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64-bit puzzle

 
 
karpov2007@gmail.com
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      02-03-2007
The computer industry is changing, and 64-bit technology is the next,
inevitable step.
Look at sample.

int main(int, const char **) {
int a = -2;
unsigned b = 1;
int array[5] = { 1, 2, 3, 4, 5 };
int *ptr = array + 3;
ptr = ptr + (a + b); //Access violation on 64-bit platform
printf("%i\n", *ptr);
return 0;
}

Do you know why this code does not work on 64-bit system? Do you
assured, what no similar errors founds in your code? Do you know other
typical errors reduce to down state C++ code on 64-bit platforms? If
is not present then visit site www.Viva64.com.
On this site you can find plenty information, devoted to programming
of 64-bit systems. And also static analyzer Viva64 for detects
multitude 64-bit portability issues.

 
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karpov2007@gmail.com
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      02-03-2007
Discrepancy is admitted:
ptr = ptr + (a + b); - Invalid pointer value on 64-bit platform
printf("%i\n", *ptr); - Access violation on 64-bit platform

 
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Kai-Uwe Bux
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      02-03-2007
http://www.velocityreviews.com/forums/(E-Mail Removed) wrote:

> The computer industry is changing, and 64-bit technology is the next,
> inevitable step.
> Look at sample.
>
> int main(int, const char **) {
> int a = -2;
> unsigned b = 1;
> int array[5] = { 1, 2, 3, 4, 5 };
> int *ptr = array + 3;
> ptr = ptr + (a + b); //Access violation on 64-bit platform
> printf("%i\n", *ptr);
> return 0;
> }
>
> Do you know why this code does not work on 64-bit system?


For the same reason it does not work on 32 bit systems: the sum a+b is
subject to the conversion rules. Since b is of unsigned type, a is
converted to unsigned type [5/9]. This is undefined behavior for negative
values of a [5/5]. If it appears to work on your platform, then it was just
by coincidence.


> Do you assured, what no similar errors founds in your code?


Yes.


> Do you know other
> typical errors reduce to down state C++ code on 64-bit platforms?


No. However, I would surely hope that the above does not qualify as a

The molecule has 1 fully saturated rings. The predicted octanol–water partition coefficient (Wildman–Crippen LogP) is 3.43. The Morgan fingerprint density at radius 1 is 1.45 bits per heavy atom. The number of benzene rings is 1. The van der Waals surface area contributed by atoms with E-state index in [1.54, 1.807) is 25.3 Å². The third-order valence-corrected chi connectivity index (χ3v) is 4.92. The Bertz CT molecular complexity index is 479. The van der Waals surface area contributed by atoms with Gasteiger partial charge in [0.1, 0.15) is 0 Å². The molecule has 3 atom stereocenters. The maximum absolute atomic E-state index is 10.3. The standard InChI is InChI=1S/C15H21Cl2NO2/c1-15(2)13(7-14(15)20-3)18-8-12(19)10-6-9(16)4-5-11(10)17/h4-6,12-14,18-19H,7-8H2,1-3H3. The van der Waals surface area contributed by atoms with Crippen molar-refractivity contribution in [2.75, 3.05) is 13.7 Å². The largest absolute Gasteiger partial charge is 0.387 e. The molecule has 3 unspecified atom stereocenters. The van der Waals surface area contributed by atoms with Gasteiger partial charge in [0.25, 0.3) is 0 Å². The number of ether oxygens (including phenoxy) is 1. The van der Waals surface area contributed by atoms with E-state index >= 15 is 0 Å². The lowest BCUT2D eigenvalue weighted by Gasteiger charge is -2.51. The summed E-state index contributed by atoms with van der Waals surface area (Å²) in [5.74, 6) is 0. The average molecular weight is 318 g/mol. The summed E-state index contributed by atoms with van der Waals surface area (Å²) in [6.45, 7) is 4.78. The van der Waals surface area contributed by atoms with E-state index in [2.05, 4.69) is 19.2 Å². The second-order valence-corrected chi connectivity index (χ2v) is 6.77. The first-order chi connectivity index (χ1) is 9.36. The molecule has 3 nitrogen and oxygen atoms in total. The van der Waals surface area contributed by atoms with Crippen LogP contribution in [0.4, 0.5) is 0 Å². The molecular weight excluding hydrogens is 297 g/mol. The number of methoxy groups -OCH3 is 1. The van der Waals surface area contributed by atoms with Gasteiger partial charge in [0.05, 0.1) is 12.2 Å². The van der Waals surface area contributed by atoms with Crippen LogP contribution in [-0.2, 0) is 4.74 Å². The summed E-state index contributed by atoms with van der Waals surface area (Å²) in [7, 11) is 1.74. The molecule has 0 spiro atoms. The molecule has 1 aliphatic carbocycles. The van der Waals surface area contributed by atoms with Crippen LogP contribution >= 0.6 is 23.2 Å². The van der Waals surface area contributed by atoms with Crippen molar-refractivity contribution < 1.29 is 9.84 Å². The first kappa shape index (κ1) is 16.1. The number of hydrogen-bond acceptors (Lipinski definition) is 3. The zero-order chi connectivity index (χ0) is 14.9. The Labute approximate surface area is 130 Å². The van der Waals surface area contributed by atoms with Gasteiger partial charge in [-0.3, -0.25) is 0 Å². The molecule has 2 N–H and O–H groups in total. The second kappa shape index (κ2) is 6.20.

typical mistake. Also, it is a mistake on any platform, not just 64 bit
platforms.

> If is not present then visit site www.Viva64.com.


This sentence does not parse.

> On this site you can find plenty information, devoted to programming
> of 64-bit systems. And also static analyzer Viva64 for detects
> multitude 64-bit portability issues.


Oops, are you a spammer by any chance?


Best

Kai-Uwe Bux
 
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Kai-Uwe Bux
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      02-03-2007
Kai-Uwe Bux wrote:

> (E-Mail Removed) wrote:
>
>> The computer industry is changing, and 64-bit technology is the next,
>> inevitable step.
>> Look at sample.
>>
>> int main(int, const char **) {
>> int a = -2;
>> unsigned b = 1;
>> int array[5] = { 1, 2, 3, 4, 5 };
>> int *ptr = array + 3;
>> ptr = ptr + (a + b); //Access violation on 64-bit platform
>> printf("%i\n", *ptr);
>> return 0;
>> }
>>
>> Do you know why this code does not work on 64-bit system?

>
> For the same reason it does not work on 32 bit systems: the sum a+b is
> subject to the conversion rules. Since b is of unsigned type, a is
> converted to unsigned type [5/9]. This is undefined behavior for negative
> values of a [5/5]. If it appears to work on your platform, then it was
> just by coincidence.


Oops, turns out I misidentified the source of undefined behavior: a+b is not
undefined because of [4.7/2] (sometimes there are more guarantees in the
standard than I am used to expect. So what should happen is a+b is
evaluated to unsigned(-2) + unsigned(1), which is the same as unsigned(-1).
Then this huge number is added to ptr. The undefined behavior actually
stems from [5.7/5].


>
>> Do you assured, what no similar errors founds in your code?

>
> Yes.
>
>
>> Do you know other
>> typical errors reduce to down state C++ code on 64-bit platforms?

>
> No. However, I would surely hope that the above does not qualify as a
> typical mistake. Also, it is a mistake on any platform, not just 64 bit
> platforms.
>
>> If is not present then visit site www.Viva64.com.

>
> This sentence does not parse.
>
>> On this site you can find plenty information, devoted to programming
>> of 64-bit systems. And also static analyzer Viva64 for detects
>> multitude 64-bit portability issues.

>
> Oops, are you a spammer by any chance?
>
>
> Best
>
> Kai-Uwe Bux


 
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Alf P. Steinbach
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      02-03-2007
* Kai-Uwe Bux: